A Deer Story
the motorway makes me think of being handsome somewhere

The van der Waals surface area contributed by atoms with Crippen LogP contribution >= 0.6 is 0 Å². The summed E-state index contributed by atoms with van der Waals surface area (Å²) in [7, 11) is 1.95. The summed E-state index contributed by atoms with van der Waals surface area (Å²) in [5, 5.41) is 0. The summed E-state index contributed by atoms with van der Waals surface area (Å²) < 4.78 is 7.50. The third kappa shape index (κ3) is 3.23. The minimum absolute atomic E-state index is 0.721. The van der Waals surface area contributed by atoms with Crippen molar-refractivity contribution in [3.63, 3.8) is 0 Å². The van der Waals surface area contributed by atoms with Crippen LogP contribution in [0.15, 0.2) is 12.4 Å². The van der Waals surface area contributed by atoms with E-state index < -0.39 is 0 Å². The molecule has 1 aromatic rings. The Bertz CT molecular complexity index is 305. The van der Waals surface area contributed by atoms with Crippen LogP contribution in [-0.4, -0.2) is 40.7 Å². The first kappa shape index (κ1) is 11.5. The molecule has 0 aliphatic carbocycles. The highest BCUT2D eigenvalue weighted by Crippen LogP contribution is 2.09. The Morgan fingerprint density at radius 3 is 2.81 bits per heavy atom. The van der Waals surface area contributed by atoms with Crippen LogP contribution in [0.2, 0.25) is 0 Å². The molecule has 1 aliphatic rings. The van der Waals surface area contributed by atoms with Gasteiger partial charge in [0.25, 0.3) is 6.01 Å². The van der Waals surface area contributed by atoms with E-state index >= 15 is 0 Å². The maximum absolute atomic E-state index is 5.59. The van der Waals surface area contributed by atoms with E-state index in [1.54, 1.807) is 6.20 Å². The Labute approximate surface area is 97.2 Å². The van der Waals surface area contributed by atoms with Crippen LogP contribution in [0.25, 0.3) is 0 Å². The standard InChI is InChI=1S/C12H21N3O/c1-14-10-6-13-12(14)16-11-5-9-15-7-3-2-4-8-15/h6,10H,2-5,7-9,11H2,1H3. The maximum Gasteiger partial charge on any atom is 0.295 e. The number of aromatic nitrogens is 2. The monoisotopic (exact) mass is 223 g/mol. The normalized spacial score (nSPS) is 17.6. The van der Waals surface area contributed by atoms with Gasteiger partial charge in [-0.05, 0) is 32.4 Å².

My boys are in the back, snapped into their seat belts and booster seats, finally still after a juice burst drink from tin foil sachet bought for the idea of quiet. The colour on their tongues remind me of the bad decision and I will pack a lunch box next time. It is dark and the road ahead is dark too. Nobody else wants to be driving this late, especially with two high sprung off spring in the boot, heads lolled to the side and cries finally subsided. It is the year I have been waiting for but now that it is here I am counting down the over line like the street lights and speed cameras that drift by my side. I am over the hurdle of my time as a new Dad now, marked by the way their voices sound when they say the word. Dad. Dad. Dad. Can we have a fruit shoot dad can we have a slushy dad can we have an ice blast dad. No excuses for this mistake of buying sugar late at night but I like to be the liked one now that that’s what it’s come to. She is in the other flat, outstretched probably with her feet rubbed by him, the opponent. More hair on his head but theirs will never look like his at least. She is in love with him and not in love with me anymore, boys, that’s the way it goes. The road is empty and i will not risk the radio, rippling the wave of sleep would be a disaster. I let them retreat into dreams of us together, sandcastles taken by the tide and hide and seek and mummy making pack lunches for us before long drives. I am a mess in a suit and tie and I have the love of boys who will learn to hate it. It is late and the motorway slips away outside like the pull of a magnet. We repell the outside. We hide from it. I am going at ninety miles per hour, feeling like the faster I go the faster it finishes. Maybe we step out to stretch our legs and the boys have hair on them, and their faces, and arms, and they offer to do the next leg, split the journey in halves, talk about getting back in time for giving their children their baths. I am a not so new Dad and times are more bad than good, the tree in their dreams and the branches are blooming. Mummy loves somebody else, boys, she doesn’t love me. It is dark from the window, the headlights are piercing through it like two sharp knives skewering the air, hungry for that bit that next bit over there round the corner past the junction scoop it up with gumption making haste tomato paste on their school uniform what a mess you’re doing it wrong why can’t you do that one thing I asked you last time it’s my turn this eekend he taught them how to ride a bike that was my thing no it’s no ones thing they loved it they tried so hard they called him Dad I think you should know that we’re going on holiday away with the boys you can have them on weekdays if you want it’s not that big of a deal it’s just a couple nice meals and beach balls. My boys are in the back, snapped into their seat belts and booster seats and my foot is to the floor, scoring the tarmac with tyre track marks like a raw lamb for a roast dinner. The table is laid and we get back just in time, Mummy is in the kitchen and it’s all just fine. In the distance, I see her orange hair in the head lights, medium rare soft skin bright white. I slow down. The bows frown to the sound of the breaks quietly moaning but the dreams hold them tight enough. She is there, standing in the half beam. Standing in the half dream. A deer or stag or rag doll dragged from back then when it all made sense, I see her in the middle of the road and she is fiddling with her coat buttons like she did the day she told us all about him. Hazards on, her face blinks to us and I sink into my seat. Lights off for a moment. Still. Shadows gone. Boys breathing running though their open mouths and nose and I am waiting for their Mummy to knock on the window and ‘suppose it would be alright for us to try it all again, let’s go home’. Lights back on. The tail of a running deer, soft legged running off into the distance darts away and I decide not to stay in the middle of the motorway any longer. The boys are in the back, snapped into their seat belts and booster seats and we are driving for words to make it better.